Skradinski Buk is a massive, clear, natural pool with high waterfalls at one end and cascades at the other. It is the lowest of the three sets of waterfalls formed along the Krka River.
While in Plitvice – despite the crowds – you can walk on secluded trails where you meet about three people in one hour, here you have to follow a trail of wooden planks that are bridging the small lakes and creeks.
Hence, you never walk alone.
Stop – that’s not true: If you don’t take the shuttle boat back – like almost everybody else does – you can walk instead on the trail along the Visovačko Jezero, the Visovac Lake, back to Skradin. This way, you have at least one to two hours to yourself; it’s you and the incredible nature and a handful of like-minded wanderers.
Nevertheless, it is beautiful but if I had time to do only one of the parks, I would definitely opt for Plitvice. Also, it is not necessary to spend the night in Skradin as the park is about one hour from Split and buses are going by the hour.
Hence, Krka is definitely an attraction doable on a day trip.
Extra-Tour to Visovac Island
A very popular extra-tour is the visit to the island of Visovac also located in the park.
On the island is the Roman Catholic Visovac Monastery founded by the Franciscans in 1445. Since the iconic view of the island is always from above, I don’t know if it’s worth the extra tour – and the extra fee.
How to Get There And Around
Since Skradin is about halfway between the Plitvice National Park, my former stop, and Split which was supposed to be my next destination, it was convenient for me to spend the night in this small town.
However, this is not a must since there are many organized day trips from all the beach locations along the Adriatic coast straight to the Krka National Park. Also, if you prefer individual travel, there are public buses taking you to Skradin in about an hour – and usually, they are also going every hour.
From Skradin, you get to the national park either by a big boat. Or you just hike there – it shouldn’t take more than two hours.
Best Place to Sleep
Well, the best place to spend the night in Skradin is definitely not the hotel that I had booked.
Although it seemed to be the prime hotel in town, the service was incredible – respectively, there wasn’t any.
While the room seemed to be freshly renovated and – although very small – quite nice, in contrast, the breakfast was terrible. Really terrible.
It was interesting to see this phenomenon that I experienced in Cuba: As soon as there are employees, the service goes down the drain.
If you stay at an apartman, the host makes sure you feel like royalty – they get out of their way to make you feel comfortable.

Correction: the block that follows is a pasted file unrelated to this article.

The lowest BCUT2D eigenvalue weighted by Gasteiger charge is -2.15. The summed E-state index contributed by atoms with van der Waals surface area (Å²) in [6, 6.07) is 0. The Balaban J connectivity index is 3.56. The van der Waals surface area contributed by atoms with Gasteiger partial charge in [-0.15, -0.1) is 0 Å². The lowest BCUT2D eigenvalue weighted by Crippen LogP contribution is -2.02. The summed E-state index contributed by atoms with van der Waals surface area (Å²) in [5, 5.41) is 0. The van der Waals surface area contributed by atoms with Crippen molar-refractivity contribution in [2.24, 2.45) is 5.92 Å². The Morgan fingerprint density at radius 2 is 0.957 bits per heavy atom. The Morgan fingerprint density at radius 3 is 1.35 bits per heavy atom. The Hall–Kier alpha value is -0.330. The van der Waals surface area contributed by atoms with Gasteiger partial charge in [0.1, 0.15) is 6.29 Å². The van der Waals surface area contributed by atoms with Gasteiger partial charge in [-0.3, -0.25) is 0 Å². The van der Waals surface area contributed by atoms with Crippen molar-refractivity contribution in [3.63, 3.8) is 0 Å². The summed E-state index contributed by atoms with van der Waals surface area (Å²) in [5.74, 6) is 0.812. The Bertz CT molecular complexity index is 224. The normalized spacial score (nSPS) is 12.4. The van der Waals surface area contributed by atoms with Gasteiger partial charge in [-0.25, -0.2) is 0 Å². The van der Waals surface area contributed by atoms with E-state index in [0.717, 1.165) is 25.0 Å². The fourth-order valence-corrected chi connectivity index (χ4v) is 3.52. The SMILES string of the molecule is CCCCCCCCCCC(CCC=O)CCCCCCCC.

Whereas at a hotel – who gives a damn about these tourists?! I get my salary no matter how I treat them.
So I would definitely recommend you book an apartman in Skradin – I only cannot recommend one since I stayed at this service hellhole.
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Best Place to Eat
Skradin seems to be so off the beaten, however, it is very touristy. There is a pretty posh yacht harbor and there is, of course, the national park.
And with tourism comes lots of good food, namely the traditional local dishes such as the Skradinski rižot, risotto, traditionally prepared by men. It contains a generous mix of meats, stewed with rice in a rich broth.
Another local specialty is suckling pig, and, due to the proximity to the ocean, fish and shellfish, mainly squid.
There are many good restaurants around. However, all of them are relatively pricey. Rule of thumb: The farther you go from the marina, the cheaper the prices – whereby the taste and the quality remain the same.
Cash And Cards
In 2022, Croatia replaced its currency Kuna with €uros. The exchange rate is 1 US$ = 0,94 EUR as of July 2023, but you can check the conversion on this page. Credit cards are widely accepted.
What to Do
I’m an avid solo-travelling woman. Since solo travel doesn’t equal solitude, I love to join organized tours here and there. Since I was travelling through Croatia by public bus, I needed to join organized tours when I wanted to go on a day trip. Hence, especially if you don’t have your own vehicle and want to visit more remote places in a comfortable and secure way, here are some great options*:
Krka National Park is only one of many beautiful places I’ve visited in Croatia. To read about the others, go to the main post and take your pick! There you’ll also find valuable general information that will make your trip smoother.
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Note: I’m completing, editing, and updating this post regularly – last in July 2023.